Indeed, the pigs were the only ones who were able to grasp much of an education on the farm, and their ability to read kept the other animals at a distinct disadvantage. This is another key component to keeping a revolution going. The future of any society will inevitably go to those who are well-educated. There is no other option. The brawn of a nation may rise up for a spell, but eventually the brains will think up a way to overcome brute strength. Boxer the horse for instance, symbolized great physical strength, but it was the pigs who knew how to wield the little strength they had. This ability to mold minds leads to the creation of the all-important windmill. This activity, symbolic of aspects of the Russian Revolution, builds within the story a sort of climatic goal that the animals could all strive towards — indicative also of an even broader “goal” that would be some utopian-like society.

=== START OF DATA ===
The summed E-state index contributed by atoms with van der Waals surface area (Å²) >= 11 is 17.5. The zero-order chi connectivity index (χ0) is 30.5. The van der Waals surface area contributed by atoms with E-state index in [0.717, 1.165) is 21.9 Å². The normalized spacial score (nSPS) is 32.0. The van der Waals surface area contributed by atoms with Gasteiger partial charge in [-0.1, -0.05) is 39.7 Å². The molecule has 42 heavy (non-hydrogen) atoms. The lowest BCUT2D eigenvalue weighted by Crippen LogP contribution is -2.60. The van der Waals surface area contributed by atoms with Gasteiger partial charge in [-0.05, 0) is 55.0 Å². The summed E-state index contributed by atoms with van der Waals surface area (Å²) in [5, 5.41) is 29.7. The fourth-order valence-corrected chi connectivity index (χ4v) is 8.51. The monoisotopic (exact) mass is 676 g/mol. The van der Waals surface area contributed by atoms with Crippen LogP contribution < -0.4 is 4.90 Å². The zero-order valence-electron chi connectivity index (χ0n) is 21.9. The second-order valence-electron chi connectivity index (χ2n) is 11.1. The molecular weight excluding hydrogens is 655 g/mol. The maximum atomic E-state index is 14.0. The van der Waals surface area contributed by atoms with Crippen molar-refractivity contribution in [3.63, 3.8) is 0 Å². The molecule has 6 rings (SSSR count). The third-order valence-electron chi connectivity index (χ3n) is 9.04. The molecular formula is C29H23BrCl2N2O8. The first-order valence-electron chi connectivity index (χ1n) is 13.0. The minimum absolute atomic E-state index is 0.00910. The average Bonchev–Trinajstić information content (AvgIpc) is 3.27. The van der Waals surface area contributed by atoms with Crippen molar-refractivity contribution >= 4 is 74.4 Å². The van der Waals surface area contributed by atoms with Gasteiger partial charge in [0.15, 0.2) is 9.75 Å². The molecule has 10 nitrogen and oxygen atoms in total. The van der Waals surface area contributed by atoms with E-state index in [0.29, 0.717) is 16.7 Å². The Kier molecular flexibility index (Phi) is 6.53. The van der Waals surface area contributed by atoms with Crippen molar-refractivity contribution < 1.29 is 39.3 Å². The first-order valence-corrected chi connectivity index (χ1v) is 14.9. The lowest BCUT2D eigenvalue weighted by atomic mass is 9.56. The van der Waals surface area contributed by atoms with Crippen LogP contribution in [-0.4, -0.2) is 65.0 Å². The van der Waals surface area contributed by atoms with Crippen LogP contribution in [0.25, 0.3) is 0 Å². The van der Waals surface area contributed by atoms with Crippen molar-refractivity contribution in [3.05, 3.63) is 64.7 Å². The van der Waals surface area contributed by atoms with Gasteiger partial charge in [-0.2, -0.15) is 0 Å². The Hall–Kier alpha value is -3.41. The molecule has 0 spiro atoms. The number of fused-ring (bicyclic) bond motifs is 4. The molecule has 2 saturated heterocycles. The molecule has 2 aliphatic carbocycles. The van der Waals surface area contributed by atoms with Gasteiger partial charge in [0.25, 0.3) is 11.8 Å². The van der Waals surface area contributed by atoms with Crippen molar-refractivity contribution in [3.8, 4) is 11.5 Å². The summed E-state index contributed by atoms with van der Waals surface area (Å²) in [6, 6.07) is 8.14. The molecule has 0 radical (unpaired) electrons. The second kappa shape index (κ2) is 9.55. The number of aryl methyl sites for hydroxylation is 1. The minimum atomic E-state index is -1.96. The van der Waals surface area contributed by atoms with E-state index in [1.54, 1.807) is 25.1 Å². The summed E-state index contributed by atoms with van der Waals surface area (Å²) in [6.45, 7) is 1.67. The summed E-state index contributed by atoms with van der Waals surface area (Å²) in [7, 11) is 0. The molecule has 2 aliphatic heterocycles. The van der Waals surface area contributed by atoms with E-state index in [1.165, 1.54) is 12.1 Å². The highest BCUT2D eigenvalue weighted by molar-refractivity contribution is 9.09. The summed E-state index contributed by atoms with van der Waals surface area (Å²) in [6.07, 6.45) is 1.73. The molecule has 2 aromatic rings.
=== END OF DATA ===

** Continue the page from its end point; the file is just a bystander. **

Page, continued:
All that year the animals worked like slaves. But they were happy in their work; they grudged no effort or sacrifice, well aware that everything that they did was for the benefit of themselves and those of their kind who would come after them, and not for a pack of idle, thieving human beings.

3. Become A Good Story Teller